Breaking out of the “A Doll’s House”

Category: Literature
Date added
2020/03/03
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A Doll’s House by Henrik Ibsen is a wonderful read that challenges the view on how roles were in the older days and how feminism became more known. The story talks about a woman named Nora Helmer who lives with her husband, Torvald Helmer. She fulfils her husband’s task and meets up with a couple of friends. She finds out that the man who helped her illegally obtained some money for a trip might soon be fired by her husband. Thus, she is getting blackmailed by the man, so he can keep his job while he keeps her secret buried. Torvald ends up finding out what she does, and he goes off on her which leads her to leave him and everything. This whole story shows the evolution of Nora from beginning to end. The way Nora ends up discovering her individuality is by realizing the environment she lives in, the obstacles she must overcome to be loved, and how her husband, Torvald ultimately perceives her.

A Doll’s House takes place in the Helmer’s household. Torvald being the man of the house works to provide for his wife and three kids. This makes Nora become dependent on her husband since she does not have to work. She falls into the category of the normalcy role of the typical housewife. This puts her in the submissive role. They have a maid, Helene who takes care of the household work. Nora spends her time playing with her kids like she is a child herself. She tends not to learn any life lessons because of the lack of responsibility she has with their kids. Nora lovingly does whatever Torvald tells her to do to please him. In some cases, he calls her pets names such as “”little squirrel”” and “”My pretty little pet.”” This behavior represents the title “”A Doll’s House”” and how she is manipulated like a doll by her husband. She is also influenced by people who make money. Dr. Rank who is a good friend of the Helmers comes to visit them knowingly he will pass on to the next life soon. Rank is a wealthy individual with no dependents and that his fortune will soon go to someone. Natalie Hamm Devaull suggests that “”It is probable that Nora is subconsciously aware of her impeding inheritance.”” (276) This describes that Nora knows how Dr. Rank feels about her and how she should be treated. Knowing that she will get an inheritance will not stop the obstacles she has to face in this story.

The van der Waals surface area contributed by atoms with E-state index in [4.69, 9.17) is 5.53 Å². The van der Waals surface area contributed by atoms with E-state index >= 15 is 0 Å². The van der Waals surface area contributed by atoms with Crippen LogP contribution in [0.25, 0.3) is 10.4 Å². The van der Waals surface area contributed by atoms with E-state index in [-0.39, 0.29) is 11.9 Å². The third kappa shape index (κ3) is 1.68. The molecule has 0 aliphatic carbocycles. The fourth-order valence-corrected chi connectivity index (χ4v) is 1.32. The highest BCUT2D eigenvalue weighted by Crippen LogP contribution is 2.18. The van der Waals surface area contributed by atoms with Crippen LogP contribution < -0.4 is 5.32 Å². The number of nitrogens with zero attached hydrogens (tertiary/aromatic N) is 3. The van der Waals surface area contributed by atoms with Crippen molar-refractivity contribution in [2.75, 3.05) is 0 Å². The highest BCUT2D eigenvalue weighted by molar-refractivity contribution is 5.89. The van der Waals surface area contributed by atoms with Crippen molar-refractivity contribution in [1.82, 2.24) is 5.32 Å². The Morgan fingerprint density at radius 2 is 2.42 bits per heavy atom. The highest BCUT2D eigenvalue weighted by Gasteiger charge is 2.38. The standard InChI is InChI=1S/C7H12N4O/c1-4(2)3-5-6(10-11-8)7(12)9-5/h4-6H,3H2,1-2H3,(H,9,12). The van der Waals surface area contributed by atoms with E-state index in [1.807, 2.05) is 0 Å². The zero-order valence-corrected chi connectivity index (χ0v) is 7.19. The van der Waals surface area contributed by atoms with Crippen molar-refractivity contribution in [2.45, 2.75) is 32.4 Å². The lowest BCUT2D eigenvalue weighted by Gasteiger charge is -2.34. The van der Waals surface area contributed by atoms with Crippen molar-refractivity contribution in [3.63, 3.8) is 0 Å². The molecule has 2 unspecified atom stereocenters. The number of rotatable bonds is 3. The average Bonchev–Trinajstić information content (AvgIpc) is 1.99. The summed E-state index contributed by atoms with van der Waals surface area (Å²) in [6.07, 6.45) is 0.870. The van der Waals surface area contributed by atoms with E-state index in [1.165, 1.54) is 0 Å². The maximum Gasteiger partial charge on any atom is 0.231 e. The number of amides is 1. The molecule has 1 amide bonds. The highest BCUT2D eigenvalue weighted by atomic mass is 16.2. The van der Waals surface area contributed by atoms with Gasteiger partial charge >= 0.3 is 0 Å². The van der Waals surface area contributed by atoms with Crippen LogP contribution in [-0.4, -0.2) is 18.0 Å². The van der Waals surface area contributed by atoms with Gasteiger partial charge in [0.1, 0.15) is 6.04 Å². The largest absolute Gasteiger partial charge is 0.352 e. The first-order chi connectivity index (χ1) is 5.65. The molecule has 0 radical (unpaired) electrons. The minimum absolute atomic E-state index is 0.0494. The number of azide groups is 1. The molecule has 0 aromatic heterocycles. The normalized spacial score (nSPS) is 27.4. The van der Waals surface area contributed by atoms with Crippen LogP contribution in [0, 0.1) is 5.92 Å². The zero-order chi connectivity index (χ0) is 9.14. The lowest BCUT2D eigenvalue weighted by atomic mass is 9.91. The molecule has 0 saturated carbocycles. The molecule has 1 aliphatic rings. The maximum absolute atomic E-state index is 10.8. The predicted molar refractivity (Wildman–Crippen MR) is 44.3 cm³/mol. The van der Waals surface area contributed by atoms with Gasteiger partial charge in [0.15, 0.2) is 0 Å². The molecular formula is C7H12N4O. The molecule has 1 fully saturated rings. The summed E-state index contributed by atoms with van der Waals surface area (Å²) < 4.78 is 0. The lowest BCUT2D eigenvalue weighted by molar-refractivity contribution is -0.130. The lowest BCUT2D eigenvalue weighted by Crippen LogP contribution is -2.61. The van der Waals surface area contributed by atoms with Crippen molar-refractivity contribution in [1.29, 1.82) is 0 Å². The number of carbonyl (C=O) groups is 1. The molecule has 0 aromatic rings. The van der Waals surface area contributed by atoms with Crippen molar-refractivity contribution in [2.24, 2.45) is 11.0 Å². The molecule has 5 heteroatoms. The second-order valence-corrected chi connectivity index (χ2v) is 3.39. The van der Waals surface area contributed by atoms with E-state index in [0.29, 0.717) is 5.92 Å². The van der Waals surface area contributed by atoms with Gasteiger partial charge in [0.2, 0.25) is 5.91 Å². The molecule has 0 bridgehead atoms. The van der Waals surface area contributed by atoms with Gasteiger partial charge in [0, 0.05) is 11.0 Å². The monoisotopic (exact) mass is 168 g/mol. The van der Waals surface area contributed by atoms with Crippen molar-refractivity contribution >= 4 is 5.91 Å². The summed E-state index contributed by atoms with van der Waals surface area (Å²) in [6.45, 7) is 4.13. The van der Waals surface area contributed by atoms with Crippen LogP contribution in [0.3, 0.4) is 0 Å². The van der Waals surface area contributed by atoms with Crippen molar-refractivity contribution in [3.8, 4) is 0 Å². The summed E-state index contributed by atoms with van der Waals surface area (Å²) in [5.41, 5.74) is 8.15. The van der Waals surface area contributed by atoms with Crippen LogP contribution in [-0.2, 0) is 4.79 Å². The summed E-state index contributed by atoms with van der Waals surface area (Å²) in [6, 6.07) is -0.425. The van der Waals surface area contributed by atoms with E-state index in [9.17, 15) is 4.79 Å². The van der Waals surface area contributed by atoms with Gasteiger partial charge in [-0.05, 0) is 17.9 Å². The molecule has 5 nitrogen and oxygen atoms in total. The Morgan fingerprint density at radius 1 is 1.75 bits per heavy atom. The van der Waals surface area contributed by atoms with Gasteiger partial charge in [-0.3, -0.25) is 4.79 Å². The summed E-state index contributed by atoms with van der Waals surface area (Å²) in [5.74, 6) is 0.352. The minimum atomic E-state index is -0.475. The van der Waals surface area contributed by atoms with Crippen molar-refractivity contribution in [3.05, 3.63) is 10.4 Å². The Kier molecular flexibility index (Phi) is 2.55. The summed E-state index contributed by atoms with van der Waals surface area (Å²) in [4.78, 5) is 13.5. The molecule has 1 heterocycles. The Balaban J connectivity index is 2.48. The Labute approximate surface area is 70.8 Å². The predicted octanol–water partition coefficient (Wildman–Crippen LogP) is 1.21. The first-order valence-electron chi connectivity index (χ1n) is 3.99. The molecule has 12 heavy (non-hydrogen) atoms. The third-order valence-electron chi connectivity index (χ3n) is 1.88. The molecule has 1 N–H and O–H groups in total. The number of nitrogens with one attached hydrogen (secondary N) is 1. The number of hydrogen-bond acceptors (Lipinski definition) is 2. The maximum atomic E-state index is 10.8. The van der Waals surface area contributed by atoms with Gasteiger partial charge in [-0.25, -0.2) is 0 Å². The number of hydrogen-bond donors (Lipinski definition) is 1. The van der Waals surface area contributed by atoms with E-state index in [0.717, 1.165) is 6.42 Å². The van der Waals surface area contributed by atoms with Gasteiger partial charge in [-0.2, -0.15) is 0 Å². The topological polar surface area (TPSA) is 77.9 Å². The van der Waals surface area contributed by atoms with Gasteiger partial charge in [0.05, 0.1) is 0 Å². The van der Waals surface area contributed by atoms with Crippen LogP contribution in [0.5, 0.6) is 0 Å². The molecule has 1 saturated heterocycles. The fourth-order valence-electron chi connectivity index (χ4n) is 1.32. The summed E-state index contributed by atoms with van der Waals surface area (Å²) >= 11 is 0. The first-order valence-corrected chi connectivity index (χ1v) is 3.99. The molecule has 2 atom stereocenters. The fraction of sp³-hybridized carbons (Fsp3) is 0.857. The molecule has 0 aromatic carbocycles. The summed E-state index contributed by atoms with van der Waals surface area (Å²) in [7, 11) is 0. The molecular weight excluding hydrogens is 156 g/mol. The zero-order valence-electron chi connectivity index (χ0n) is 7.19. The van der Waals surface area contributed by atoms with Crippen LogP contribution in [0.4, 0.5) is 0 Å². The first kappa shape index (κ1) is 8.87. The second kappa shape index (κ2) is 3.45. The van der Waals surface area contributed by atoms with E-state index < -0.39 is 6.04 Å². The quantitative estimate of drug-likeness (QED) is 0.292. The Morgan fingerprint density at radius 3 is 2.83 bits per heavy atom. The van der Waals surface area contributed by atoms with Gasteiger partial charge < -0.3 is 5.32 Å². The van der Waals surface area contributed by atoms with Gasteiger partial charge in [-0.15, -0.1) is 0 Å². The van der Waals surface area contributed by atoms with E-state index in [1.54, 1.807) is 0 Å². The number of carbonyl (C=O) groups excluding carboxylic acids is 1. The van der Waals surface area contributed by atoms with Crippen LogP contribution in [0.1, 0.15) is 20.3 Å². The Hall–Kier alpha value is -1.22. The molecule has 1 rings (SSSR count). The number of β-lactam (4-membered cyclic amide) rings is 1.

By forging papers with her father signatures to get money for a trip, this caused her to be in a bad situation not known to her. Nora does this to help Torvald’s health improve while going on the trip to Italy. She later realizes the problem due to Krogstad, the man who helped her receive the money and is a subordinate position to Torvald. Knowing that he will soon get fired, he blackmails Nora to save his job by meeting his demands or he will tell her husband what she did behind his back. Nora becomes aware of the consequences if caught. She discovers that she is at risk of going to jail. Losing face or reputation is another problem if she faced if discovered by Torvald or authorities. The biggest obstacle Nora has is her limited education or life lessons. She was silver-spoon fed by Torvald and brainwashed to do what he says. This gives her the fantasy of how much she believes they love each other. In the article “”A Woman Appreciates Ibsen,”” Katherine M. Rogers explains:

“”Morris Freedman likewise blames Nora personally

For a weakness which resulted from her limited education, as he criticizes her inconsistency in moving from the conventional chivalric code she has been taught, under which she expected the noble male to sacrifice himself to save her, to the truth she discovers for herself, that the male is not superior, on which she bases her claim to equality.”” (96)